At a press conference in East Harlem this morning, Attorney General Eric Schneiderman announced that he is introducing new, tougher legislation in a bid to crack down on harassment of rent-regulated tenants in New York.
The current state law demands prosecutors reach an “inexplicably high bar” in order to criminally charge landlords with harassment of rent-regulated tenants, according to Schneiderman, and in the past twenty years, not a single landlord has ever been convicted of the crime of Harassment of a Rent Regulated Tenant.
The AG’s legislation seeks to change that by setting standards that removes the need to prove physical injury to a tenant, opening the door to prosecutions arising out of more commonplace tactics such as turning off heat and hot water, exposing young children to lead dust, and making rent-stabilized buildings deliberately uninhabitable for current tenants and their families.
Under the existing Harassment of a Rent Regulated Tenant statute, a prosecutor must not only prove that the offending landlord intended to cause the tenant to vacate their home, but also that the tenant sustained physical injury due to the landlord’s actions and that the landlord actually intended to cause (or acted with criminal recklessness in causing) such injury.
Schneiderman’s office argues that this sets the bar too high, citing recent analysis of the NYS Division of Criminal Justice Services data showing that not a single landlord has ever been convicted for harassing a rent-regulated tenant.
According to the AG’s office, the legislation will add a new class A misdemeanor that would apply to landlords and their agents who, with the intent to cause a rent regulated tenant to vacate their home, engage in a “course of conduct” that is reasonably likely to, and does in fact, interfere with and disturb the comfort, repose, peace and quiet of such tenant in the use of their home.
It expands the existing class E felony Penal Law statute to make it unlawful for landlords or their agents to attempt to force tenants in two or more rent-regulated units to move out by engaging in a “systematic ongoing course of conduct” or “repeatedly committing acts over a period of time” that “is or are reasonably likely to interfere with and disturb, and does or do interfere with and disturb, the comfort, repose, peace and quiet” of such tenants in the use of their homes, and makes it a class E felony for a landlord to commit the new class A misdemeanor offense after he or she has been convicted of that crime within the preceding five years.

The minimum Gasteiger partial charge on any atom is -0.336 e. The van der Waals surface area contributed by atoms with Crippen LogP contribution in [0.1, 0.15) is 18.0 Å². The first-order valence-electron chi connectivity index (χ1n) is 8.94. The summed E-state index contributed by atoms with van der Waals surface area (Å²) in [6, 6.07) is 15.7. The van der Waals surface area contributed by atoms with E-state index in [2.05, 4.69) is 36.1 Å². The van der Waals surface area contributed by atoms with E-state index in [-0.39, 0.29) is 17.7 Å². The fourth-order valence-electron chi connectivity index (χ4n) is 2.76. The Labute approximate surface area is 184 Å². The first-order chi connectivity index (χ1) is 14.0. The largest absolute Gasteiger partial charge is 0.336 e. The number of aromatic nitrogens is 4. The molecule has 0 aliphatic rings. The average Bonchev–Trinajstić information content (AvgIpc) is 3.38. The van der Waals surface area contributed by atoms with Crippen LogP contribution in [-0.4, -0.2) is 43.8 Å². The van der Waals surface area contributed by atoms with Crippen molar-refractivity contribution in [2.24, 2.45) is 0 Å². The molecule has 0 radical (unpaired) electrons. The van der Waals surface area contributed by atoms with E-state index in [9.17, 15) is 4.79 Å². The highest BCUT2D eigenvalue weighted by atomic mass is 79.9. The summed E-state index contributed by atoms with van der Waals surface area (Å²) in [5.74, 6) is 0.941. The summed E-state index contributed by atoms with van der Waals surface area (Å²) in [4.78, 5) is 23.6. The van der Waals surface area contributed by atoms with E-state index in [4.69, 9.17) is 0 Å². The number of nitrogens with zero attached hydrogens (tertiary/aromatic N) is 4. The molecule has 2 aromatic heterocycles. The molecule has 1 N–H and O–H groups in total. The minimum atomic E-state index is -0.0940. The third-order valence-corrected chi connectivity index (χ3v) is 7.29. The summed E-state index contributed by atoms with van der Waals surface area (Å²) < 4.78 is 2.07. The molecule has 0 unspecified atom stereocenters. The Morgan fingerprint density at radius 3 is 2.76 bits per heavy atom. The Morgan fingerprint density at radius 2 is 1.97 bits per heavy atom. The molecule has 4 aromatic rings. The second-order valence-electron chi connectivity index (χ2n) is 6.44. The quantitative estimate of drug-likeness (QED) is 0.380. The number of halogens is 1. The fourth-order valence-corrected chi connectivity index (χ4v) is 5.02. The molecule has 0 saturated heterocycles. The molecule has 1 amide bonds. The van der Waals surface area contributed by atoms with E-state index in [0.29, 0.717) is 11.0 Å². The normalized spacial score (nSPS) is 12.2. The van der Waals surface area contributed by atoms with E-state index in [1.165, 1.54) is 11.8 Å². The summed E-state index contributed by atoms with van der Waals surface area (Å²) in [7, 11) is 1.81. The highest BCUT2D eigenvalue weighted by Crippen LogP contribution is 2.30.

The new class A misdemeanor imposes a maximum penalty of up to one year in jail. The class E felony carries a maximum sentence of up to four years in prison.
Schneiderman was joined by City Council speaker Melissa Mark-Viverito, Manhattan borough president Gail Brewer, and tenant advocacy groups at the event, which comes on the heels of increased reports of tenant harassment by landlords on the basis of their immigration status.
Last month, a group of tenants living in a rent-stabilized building in East Harlem filed a civil suit against their landlord after they threatened to have them “rounded upˮ by Immigration and Customs Enforcement (ICE) if they failed to vacate their apartment.
The suit prompted Mayor Bill de Blasio’s office to issue a statement condemning landlord harassment of immigrants and urging any tenant victims to contact the city.
“In New York City, it is illegal to discriminate against tenants based on their immigration status. We take these allegations incredibly seriously and regularly conduct outreach in neighborhoods to ensure all tenants know their rights,” a spokesperson for the Mayor’s Office of Immigrant Affairs said in the statement.
Schneiderman said his office has received a number of reports of tenant harassment specifically based on immigration status.
“Every New York tenant has a basic legal right to live in peace in their home. Harassment of tenants based on immigration status is not only appalling – it’s unlawful,” said Schneiderman in a press release. “This guidance will help ensure that all tenants know their rights – and should serve as a reminder: my office will pursue to the fullest extent of the law any landlord who illegally harasses tenants.”
Schneiderman also released a “Know Your Rights” guidance for immigrant tenants in New York State to help tenants in the event that they face landlord harassment on the basis of immigration status.
The guidance covers a variety of legal protections that tenants have across the State of New York. Landlords may not unlawfully evict or lock-out, harass, or deny essential services to tenants based on their immigration status. It also offers information on specific protections that exist in certain parts of the state, such as protections derived from New York’s rent stabilization law, and specific laws for undocumented families, such as provisions of the New York City Human Rights Law that prohibit discrimination on the basis of actual or perceived immigration status.
The AG’s office also announced they have partnered with the statewide New Americans Hotline – 1-800-566-7636 – a service that tenants can call and be connected with qualified legal service providers that can represent them in housing court if they are harassed or targeted for eviction. All calls are confidential and anonymous.